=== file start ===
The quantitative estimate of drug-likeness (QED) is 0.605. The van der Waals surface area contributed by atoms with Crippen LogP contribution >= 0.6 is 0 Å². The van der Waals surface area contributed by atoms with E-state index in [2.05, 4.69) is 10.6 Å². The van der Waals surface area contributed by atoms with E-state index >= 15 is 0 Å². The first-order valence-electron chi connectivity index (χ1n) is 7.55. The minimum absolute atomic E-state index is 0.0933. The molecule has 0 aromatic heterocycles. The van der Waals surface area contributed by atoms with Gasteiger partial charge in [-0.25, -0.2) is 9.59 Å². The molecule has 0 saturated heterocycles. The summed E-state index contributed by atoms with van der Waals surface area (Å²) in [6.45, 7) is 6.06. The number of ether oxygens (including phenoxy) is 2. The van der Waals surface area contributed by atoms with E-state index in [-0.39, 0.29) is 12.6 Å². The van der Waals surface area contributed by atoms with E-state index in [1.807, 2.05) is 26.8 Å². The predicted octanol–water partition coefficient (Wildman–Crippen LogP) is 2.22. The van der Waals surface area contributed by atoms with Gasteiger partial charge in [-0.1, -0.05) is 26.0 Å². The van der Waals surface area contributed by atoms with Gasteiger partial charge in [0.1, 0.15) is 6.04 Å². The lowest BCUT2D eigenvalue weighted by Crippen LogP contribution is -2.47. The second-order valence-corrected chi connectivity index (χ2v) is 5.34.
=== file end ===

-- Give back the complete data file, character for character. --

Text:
The quantitative estimate of drug-likeness (QED) is 0.605. The van der Waals surface area contributed by atoms with Crippen LogP contribution >= 0.6 is 0 Å². The van der Waals surface area contributed by atoms with E-state index in [2.05, 4.69) is 10.6 Å². The van der Waals surface area contributed by atoms with E-state index >= 15 is 0 Å². The first-order valence-electron chi connectivity index (χ1n) is 7.55. The minimum absolute atomic E-state index is 0.0933. The molecule has 0 aromatic heterocycles. The van der Waals surface area contributed by atoms with Gasteiger partial charge in [-0.25, -0.2) is 9.59 Å². The molecule has 0 saturated heterocycles. The summed E-state index contributed by atoms with van der Waals surface area (Å²) in [6.45, 7) is 6.06. The number of ether oxygens (including phenoxy) is 2. The van der Waals surface area contributed by atoms with E-state index in [-0.39, 0.29) is 12.6 Å². The van der Waals surface area contributed by atoms with E-state index in [1.807, 2.05) is 26.8 Å². The predicted octanol–water partition coefficient (Wildman–Crippen LogP) is 2.22. The van der Waals surface area contributed by atoms with Gasteiger partial charge in [-0.1, -0.05) is 26.0 Å². The van der Waals surface area contributed by atoms with Gasteiger partial charge in [0.1, 0.15) is 6.04 Å². The lowest BCUT2D eigenvalue weighted by Crippen LogP contribution is -2.47. The second-order valence-corrected chi connectivity index (χ2v) is 5.34.